Road Atlas: Prose and Other Poems

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Campbell McGrath's newest collection goes on the road to chart a poetics of place and everyday experience. Set in diverse and finely observed landscapes from Brazil to Manitoba, Las Vegas to McGrath's home in Miami Beach, the poems in Road Atlas range thematically from a cultural critique of Jimmy Buffett to a discussion of cartoon epistemology with a skeptical child to an imaginary journey from Campbell, Florida, to McGrath, Alaska.
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Overview

Campbell McGrath's newest collection goes on the road to chart a poetics of place and everyday experience. Set in diverse and finely observed landscapes from Brazil to Manitoba, Las Vegas to McGrath's home in Miami Beach, the poems in Road Atlas range thematically from a cultural critique of Jimmy Buffett to a discussion of cartoon epistemology with a skeptical child to an imaginary journey from Campbell, Florida, to McGrath, Alaska.
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Editorial Reviews

Publishers Weekly - Publisher's Weekly
McGrath once wrote energetically edgy, slightly difficult poems in long lines or in short prose blocks, slippery, slightly Whitmanesque catalogues of American problems, places, jobs, road trips and aggravations. He still writes them, but the edge seems diminished: the lushly topographical poems of this fourth book (most of them prose poems) have abandoned the self-skeptical oddities that made McGrath's debut, Capitalism, invigorating. Here, McGrath aims to depict an array of sites from middle America to the Latin American tropics; but the poems give the feel less of Port Olry or Miami or Tabernacle, N.J., than of a self-confident urge to describe. Part of the American Southwest is an "awful wasteland, desolate, sun-stricken, palpably grievous"; elsewhere grasshoppers' bodies are found "crushed and mangled, scaled and armatured, primordial, pharaonic." The Hoover Dam, on the other hand, is a "titanic concrete angel wing," and also "the many-chambered heart of a thing beyond our knowing." All the places the poet sees seem to stand for the human spirit, and it can thus be hard to tell them apart. The best (and most essayistic) of the book's prose blocks recall Annie Dillard in their expansive vividness. But most lack the intellective constraints, the internal questioners, that would block the road to sentimental excess. (June) Copyright 1999 Cahners Business Information.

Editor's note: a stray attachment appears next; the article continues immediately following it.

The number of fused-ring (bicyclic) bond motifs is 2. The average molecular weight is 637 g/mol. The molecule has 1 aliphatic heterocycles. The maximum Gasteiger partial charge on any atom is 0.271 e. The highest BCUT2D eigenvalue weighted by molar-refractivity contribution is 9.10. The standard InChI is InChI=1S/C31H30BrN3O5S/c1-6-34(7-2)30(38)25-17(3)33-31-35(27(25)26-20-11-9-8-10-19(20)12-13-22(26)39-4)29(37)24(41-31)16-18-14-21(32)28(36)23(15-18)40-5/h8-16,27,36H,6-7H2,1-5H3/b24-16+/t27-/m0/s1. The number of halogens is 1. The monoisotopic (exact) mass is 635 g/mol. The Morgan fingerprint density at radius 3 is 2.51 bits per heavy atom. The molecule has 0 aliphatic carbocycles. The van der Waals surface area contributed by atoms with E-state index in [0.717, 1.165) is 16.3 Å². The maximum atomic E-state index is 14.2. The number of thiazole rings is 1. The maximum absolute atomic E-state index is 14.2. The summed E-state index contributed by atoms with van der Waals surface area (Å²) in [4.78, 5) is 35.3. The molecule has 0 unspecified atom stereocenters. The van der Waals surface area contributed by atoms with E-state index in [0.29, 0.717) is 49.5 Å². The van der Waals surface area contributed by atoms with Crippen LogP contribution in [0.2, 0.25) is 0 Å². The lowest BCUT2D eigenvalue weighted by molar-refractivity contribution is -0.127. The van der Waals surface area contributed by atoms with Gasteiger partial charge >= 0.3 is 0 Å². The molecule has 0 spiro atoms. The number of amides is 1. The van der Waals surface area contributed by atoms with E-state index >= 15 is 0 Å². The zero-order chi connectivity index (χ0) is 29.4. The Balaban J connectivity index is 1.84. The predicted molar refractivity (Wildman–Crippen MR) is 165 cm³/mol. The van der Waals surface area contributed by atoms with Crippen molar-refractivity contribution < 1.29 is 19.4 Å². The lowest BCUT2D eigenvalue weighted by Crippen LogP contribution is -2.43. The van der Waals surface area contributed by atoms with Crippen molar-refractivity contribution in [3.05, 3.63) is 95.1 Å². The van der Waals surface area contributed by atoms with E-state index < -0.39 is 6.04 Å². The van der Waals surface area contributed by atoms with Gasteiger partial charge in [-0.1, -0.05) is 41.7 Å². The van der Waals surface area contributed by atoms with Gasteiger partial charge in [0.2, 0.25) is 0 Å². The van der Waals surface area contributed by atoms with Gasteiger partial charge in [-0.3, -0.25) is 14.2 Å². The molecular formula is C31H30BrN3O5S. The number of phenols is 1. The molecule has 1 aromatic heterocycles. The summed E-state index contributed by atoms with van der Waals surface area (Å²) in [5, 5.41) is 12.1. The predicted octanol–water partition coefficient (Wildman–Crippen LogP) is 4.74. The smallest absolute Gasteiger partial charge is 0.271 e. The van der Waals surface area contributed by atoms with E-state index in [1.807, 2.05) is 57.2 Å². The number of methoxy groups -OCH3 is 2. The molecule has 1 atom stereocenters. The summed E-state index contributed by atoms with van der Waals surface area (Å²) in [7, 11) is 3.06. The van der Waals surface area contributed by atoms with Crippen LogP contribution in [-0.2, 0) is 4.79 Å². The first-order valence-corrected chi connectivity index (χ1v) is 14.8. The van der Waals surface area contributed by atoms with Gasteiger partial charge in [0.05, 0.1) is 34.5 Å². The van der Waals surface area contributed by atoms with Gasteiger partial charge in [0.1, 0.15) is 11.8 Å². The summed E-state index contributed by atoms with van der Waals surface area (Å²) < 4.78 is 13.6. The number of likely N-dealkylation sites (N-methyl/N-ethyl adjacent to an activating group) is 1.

Kirkus Reviews
This fourth collection by the much-awarded (and this-round MacArthur grant recipient) Florida International University creative-writing professor continues the sense (from Spring Comes to Chicago and the other books) that McGrath fancies himself working a genre all his own: prose riffs that sometimes tell little stories but are not bound by the conventions of narrative. Except for some extra-long-line poems in the C.K.Williams vein, McGrath spares us the pretense of poetic lines; despite his imagistic language, his paragraphs seldom sound especially lyrical; nor do they flow on particularly poetic rhythms. Mostly, they seem like notebook jottings for a larger project—a memoir or a travelogue. "Prose Poem," which is the closest thing here to an ars poetica, relies on an extended metaphor of "formal fields" and the varieties of farming types. And McGrath's subsequent prose passages do little to clear matters up. Many of his pieces concern travel: "Plums," a typical example, recalls a hill in Nebraska and ends with the Whitmanesque echo: "I was there. I bore witness to that moment." McGrath considers moments like this far more significant than his readers will, who might simply be envious of his itinerary: he remembers a superb meal in Tunis, a festival in Brazil, a swim off a Gulf Coast island, a one-night stand in Amsterdam, his brother's wedding in Las Vegas, and a family trip to Naples. For all his hipster, "on the road" posing, McGrath goes soft when it comes to his sons, whom he quotes for cutesy effect. And his political commentary is best exhibited in the pretentiously titled "Capitalist Poem #42," which lists all that his family buys at Costco, before declaringit the "Grand Canyon of commodities." McGrath wants us to share his enthusiasm for the "freedom and speed" of the open road, but these sluggish prose pieces and poems barely reach 55.
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Product Details

  • ISBN-13: 9780880016681